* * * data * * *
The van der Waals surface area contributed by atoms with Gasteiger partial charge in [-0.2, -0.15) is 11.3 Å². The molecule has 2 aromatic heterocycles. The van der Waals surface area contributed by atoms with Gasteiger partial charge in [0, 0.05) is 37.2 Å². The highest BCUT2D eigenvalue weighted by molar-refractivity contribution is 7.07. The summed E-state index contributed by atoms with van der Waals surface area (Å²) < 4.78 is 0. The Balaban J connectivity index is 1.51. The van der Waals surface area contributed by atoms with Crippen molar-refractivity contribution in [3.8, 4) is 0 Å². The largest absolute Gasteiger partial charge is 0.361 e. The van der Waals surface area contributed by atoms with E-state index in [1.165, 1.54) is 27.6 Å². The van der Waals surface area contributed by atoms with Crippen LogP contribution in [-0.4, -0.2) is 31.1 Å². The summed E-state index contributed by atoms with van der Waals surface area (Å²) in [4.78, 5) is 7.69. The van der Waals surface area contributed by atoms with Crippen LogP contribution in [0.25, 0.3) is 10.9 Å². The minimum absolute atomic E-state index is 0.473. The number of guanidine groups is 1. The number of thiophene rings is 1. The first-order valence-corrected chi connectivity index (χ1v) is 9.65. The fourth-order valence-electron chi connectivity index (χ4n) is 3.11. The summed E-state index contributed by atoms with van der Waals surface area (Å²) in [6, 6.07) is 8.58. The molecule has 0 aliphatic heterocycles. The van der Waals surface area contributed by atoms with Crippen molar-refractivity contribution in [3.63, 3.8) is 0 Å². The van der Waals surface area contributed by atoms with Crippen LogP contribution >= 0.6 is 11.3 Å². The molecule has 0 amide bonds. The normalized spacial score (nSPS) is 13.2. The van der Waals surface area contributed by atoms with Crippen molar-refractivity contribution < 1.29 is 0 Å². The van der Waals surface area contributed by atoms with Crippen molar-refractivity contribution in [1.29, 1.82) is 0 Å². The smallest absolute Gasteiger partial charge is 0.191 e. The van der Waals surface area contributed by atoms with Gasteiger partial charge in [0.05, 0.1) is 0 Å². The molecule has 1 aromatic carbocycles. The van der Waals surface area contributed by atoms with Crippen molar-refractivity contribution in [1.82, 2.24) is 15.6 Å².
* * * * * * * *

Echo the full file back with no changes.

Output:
The van der Waals surface area contributed by atoms with Gasteiger partial charge in [-0.2, -0.15) is 11.3 Å². The molecule has 2 aromatic heterocycles. The van der Waals surface area contributed by atoms with Gasteiger partial charge in [0, 0.05) is 37.2 Å². The highest BCUT2D eigenvalue weighted by molar-refractivity contribution is 7.07. The summed E-state index contributed by atoms with van der Waals surface area (Å²) < 4.78 is 0. The Balaban J connectivity index is 1.51. The van der Waals surface area contributed by atoms with Crippen molar-refractivity contribution in [3.8, 4) is 0 Å². The largest absolute Gasteiger partial charge is 0.361 e. The van der Waals surface area contributed by atoms with E-state index in [1.165, 1.54) is 27.6 Å². The van der Waals surface area contributed by atoms with Crippen LogP contribution in [-0.4, -0.2) is 31.1 Å². The summed E-state index contributed by atoms with van der Waals surface area (Å²) in [4.78, 5) is 7.69. The van der Waals surface area contributed by atoms with Crippen LogP contribution in [0.25, 0.3) is 10.9 Å². The minimum absolute atomic E-state index is 0.473. The number of guanidine groups is 1. The number of thiophene rings is 1. The first-order valence-corrected chi connectivity index (χ1v) is 9.65. The fourth-order valence-electron chi connectivity index (χ4n) is 3.11. The summed E-state index contributed by atoms with van der Waals surface area (Å²) in [6, 6.07) is 8.58. The molecule has 0 aliphatic heterocycles. The van der Waals surface area contributed by atoms with Crippen molar-refractivity contribution in [3.63, 3.8) is 0 Å². The van der Waals surface area contributed by atoms with Crippen LogP contribution >= 0.6 is 11.3 Å². The molecule has 0 amide bonds. The normalized spacial score (nSPS) is 13.2. The van der Waals surface area contributed by atoms with Crippen molar-refractivity contribution < 1.29 is 0 Å². The van der Waals surface area contributed by atoms with Crippen molar-refractivity contribution in [1.29, 1.82) is 0 Å². The smallest absolute Gasteiger partial charge is 0.191 e. The van der Waals surface area contributed by atoms with Gasteiger partial charge in [0.05, 0.1) is 0 Å². The molecule has 1 aromatic carbocycles. The van der Waals surface area contributed by atoms with Crippen molar-refractivity contribution in [1.82, 2.24) is 15.6 Å².